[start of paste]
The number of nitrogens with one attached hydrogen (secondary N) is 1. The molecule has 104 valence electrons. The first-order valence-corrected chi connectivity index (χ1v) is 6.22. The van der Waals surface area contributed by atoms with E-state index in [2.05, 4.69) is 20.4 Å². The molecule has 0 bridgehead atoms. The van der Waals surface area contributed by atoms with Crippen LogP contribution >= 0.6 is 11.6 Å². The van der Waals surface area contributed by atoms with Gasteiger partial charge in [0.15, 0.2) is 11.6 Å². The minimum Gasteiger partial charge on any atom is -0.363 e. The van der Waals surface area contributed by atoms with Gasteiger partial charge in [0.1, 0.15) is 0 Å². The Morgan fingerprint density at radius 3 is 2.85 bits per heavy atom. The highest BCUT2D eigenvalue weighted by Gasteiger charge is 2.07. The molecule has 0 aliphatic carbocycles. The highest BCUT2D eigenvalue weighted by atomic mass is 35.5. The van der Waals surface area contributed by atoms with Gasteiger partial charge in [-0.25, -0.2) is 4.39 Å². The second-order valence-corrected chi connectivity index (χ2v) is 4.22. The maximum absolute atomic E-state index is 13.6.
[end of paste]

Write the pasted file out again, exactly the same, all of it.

The number of nitrogens with one attached hydrogen (secondary N) is 1. The molecule has 104 valence electrons. The first-order valence-corrected chi connectivity index (χ1v) is 6.22. The van der Waals surface area contributed by atoms with E-state index in [2.05, 4.69) is 20.4 Å². The molecule has 0 bridgehead atoms. The van der Waals surface area contributed by atoms with Crippen LogP contribution >= 0.6 is 11.6 Å². The van der Waals surface area contributed by atoms with Gasteiger partial charge in [0.15, 0.2) is 11.6 Å². The minimum Gasteiger partial charge on any atom is -0.363 e. The van der Waals surface area contributed by atoms with Gasteiger partial charge in [0.1, 0.15) is 0 Å². The Morgan fingerprint density at radius 3 is 2.85 bits per heavy atom. The highest BCUT2D eigenvalue weighted by Gasteiger charge is 2.07. The molecule has 0 aliphatic carbocycles. The highest BCUT2D eigenvalue weighted by atomic mass is 35.5. The van der Waals surface area contributed by atoms with Gasteiger partial charge in [-0.25, -0.2) is 4.39 Å². The second-order valence-corrected chi connectivity index (χ2v) is 4.22. The maximum absolute atomic E-state index is 13.6.